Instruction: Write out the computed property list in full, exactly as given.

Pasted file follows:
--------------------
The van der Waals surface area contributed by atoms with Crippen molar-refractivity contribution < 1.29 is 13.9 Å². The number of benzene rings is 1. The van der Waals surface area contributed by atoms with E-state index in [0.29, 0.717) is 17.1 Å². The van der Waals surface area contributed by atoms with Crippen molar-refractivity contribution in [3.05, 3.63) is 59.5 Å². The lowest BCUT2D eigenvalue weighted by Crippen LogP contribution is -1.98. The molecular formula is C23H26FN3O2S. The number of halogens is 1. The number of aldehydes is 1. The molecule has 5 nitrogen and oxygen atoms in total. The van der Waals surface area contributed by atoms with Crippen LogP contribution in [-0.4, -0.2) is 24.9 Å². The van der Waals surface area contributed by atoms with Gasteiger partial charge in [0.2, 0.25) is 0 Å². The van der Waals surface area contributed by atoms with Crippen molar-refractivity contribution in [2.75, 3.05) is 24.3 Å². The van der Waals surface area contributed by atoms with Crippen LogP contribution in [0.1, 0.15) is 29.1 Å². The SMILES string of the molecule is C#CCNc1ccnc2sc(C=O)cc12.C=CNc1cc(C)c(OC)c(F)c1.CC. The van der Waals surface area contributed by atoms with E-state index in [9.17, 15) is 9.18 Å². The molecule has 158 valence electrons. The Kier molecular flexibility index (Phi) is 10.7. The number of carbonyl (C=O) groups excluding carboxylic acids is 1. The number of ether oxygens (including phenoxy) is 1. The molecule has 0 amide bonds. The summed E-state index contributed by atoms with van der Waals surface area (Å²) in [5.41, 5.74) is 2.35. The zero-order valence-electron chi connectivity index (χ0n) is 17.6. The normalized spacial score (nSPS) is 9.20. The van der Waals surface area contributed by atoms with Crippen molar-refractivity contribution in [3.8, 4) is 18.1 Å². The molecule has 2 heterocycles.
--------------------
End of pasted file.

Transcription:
The van der Waals surface area contributed by atoms with Crippen molar-refractivity contribution < 1.29 is 13.9 Å². The number of benzene rings is 1. The van der Waals surface area contributed by atoms with E-state index in [0.29, 0.717) is 17.1 Å². The van der Waals surface area contributed by atoms with Crippen molar-refractivity contribution in [3.05, 3.63) is 59.5 Å². The lowest BCUT2D eigenvalue weighted by Crippen LogP contribution is -1.98. The molecular formula is C23H26FN3O2S. The number of halogens is 1. The number of aldehydes is 1. The molecule has 5 nitrogen and oxygen atoms in total. The van der Waals surface area contributed by atoms with Crippen LogP contribution in [-0.4, -0.2) is 24.9 Å². The van der Waals surface area contributed by atoms with Gasteiger partial charge in [0.2, 0.25) is 0 Å². The van der Waals surface area contributed by atoms with Crippen molar-refractivity contribution in [2.75, 3.05) is 24.3 Å². The van der Waals surface area contributed by atoms with Crippen LogP contribution in [0.1, 0.15) is 29.1 Å². The SMILES string of the molecule is C#CCNc1ccnc2sc(C=O)cc12.C=CNc1cc(C)c(OC)c(F)c1.CC. The van der Waals surface area contributed by atoms with E-state index in [9.17, 15) is 9.18 Å². The molecule has 158 valence electrons. The Kier molecular flexibility index (Phi) is 10.7. The number of carbonyl (C=O) groups excluding carboxylic acids is 1. The number of ether oxygens (including phenoxy) is 1. The molecule has 0 amide bonds. The summed E-state index contributed by atoms with van der Waals surface area (Å²) in [5.41, 5.74) is 2.35. The zero-order valence-electron chi connectivity index (χ0n) is 17.6. The normalized spacial score (nSPS) is 9.20. The van der Waals surface area contributed by atoms with Crippen molar-refractivity contribution in [3.8, 4) is 18.1 Å². The molecule has 2 heterocycles.